You walk outside and find your car missing. After a few seconds of irrational denial — "I'm sure I just misplaced it," you think — you realize the car has been stolen. What you don't realize is that by the time you file a police report, the car could already be spare parts.
It's an alarmist scenario, but police proved it could be done at a demonstration at the Clarion Hotel on Newtown Pike on Tuesday. Six officers stripped a car of most of its valuable components in just six minutes.
The demonstration was part of the International Association of Auto Theft Investigations conference, a three-day event that brought about 100 officers from as far away as Ontario to Lexington.
The six officers — two from the Lexington police department and four from the Kentucky State Police — made short work of a seized Ford Taurus.
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The trunk lid was off in 38 seconds. All four wheels were off in 57 seconds flat. The hood was gone in 1 minute, 33 seconds. At the 5:10 mark, all the doors had been removed.
At 6:10, all that remained was the car's frame, which a savvy car thief would crush and sell for scrap metal so authorities can't track the VIN number. (The engine also remained in the engine bay since officers didn't want to spill oil in the hotel's parking lot, but with just a few more minutes, that could be removed and dismantled as well.)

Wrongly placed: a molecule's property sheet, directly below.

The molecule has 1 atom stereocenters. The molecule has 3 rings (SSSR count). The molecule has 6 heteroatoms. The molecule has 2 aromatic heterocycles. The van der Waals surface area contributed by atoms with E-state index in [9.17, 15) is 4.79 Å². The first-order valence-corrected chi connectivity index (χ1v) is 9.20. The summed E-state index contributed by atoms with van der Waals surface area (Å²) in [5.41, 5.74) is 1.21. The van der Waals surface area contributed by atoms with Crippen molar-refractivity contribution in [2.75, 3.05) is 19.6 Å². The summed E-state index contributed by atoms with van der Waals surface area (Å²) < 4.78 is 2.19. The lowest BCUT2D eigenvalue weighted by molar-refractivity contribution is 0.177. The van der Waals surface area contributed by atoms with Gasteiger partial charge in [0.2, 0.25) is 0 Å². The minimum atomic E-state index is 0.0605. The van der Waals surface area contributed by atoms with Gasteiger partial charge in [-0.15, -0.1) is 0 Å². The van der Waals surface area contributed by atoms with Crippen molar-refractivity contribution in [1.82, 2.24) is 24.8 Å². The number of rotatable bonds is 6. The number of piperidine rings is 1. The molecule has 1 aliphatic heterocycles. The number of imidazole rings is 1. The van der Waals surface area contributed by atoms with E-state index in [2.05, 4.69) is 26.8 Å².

Stolen car parts can be sold to junk yards, body shops or directly to law-abiding citizens just looking to fix up their ride. They bring a variety of prices: the hood, fenders and truck lid can bring hundreds of dollars apiece. Headlight assemblies can fetch upward of $1,000 for newer cars. Even the airbag, lifted gently from the steering wheel to keep it from deploying, can bring in $500, officers said.
Thieves dismantle the cars because the parts are usually worth more than the whole car, State Police Trooper David Jude said.
"It doesn't take but just a very few minutes and that car is completely disassembled, which makes it a lot more difficult for law enforcement to track," Jude said. "Also it becomes a lot more profitable for people who are doing the operations."
At any given time, there are between 65,000 and 70,000 stolen or missing vehicles in Kentucky, including cars, boats, motorcycles and all-terrain vehicles, Jude said. Many of those have been scrapped.
While Lexington's exact numbers weren't immediately available, Lexington police spokeswoman Sherelle Roberts said it's not unusual for police to investigate 60 or 70 stolen cars per month.
"Fifty percent of the cars that are stolen have the doors unlocked and have the keys inside," she said.
Thus, the point of Tuesday's demonstration: Always keep your car locked, keep the keys in your possession and park in well-lit, public places.
If your car breaks down on the interstate, "go back and get it," Jude said. Many cars dismantled in chop shops are stolen from the side of the road after sitting abandoned for several days.
The auto-theft conference is the first of four conferences expected to bring thousands of officers and hundreds of thousands of dollars in revenue to Lexington this summer.
On July 16, the National Organization of Black Law Enforcement Executives will hold its annual convention in Lexington.
On Aug. 7, the Kentucky Tactical Officers' Association will bring tactical officers from all over the state to compete and train. On Aug. 21, the International Association of Women Police will host its annual convention downtown.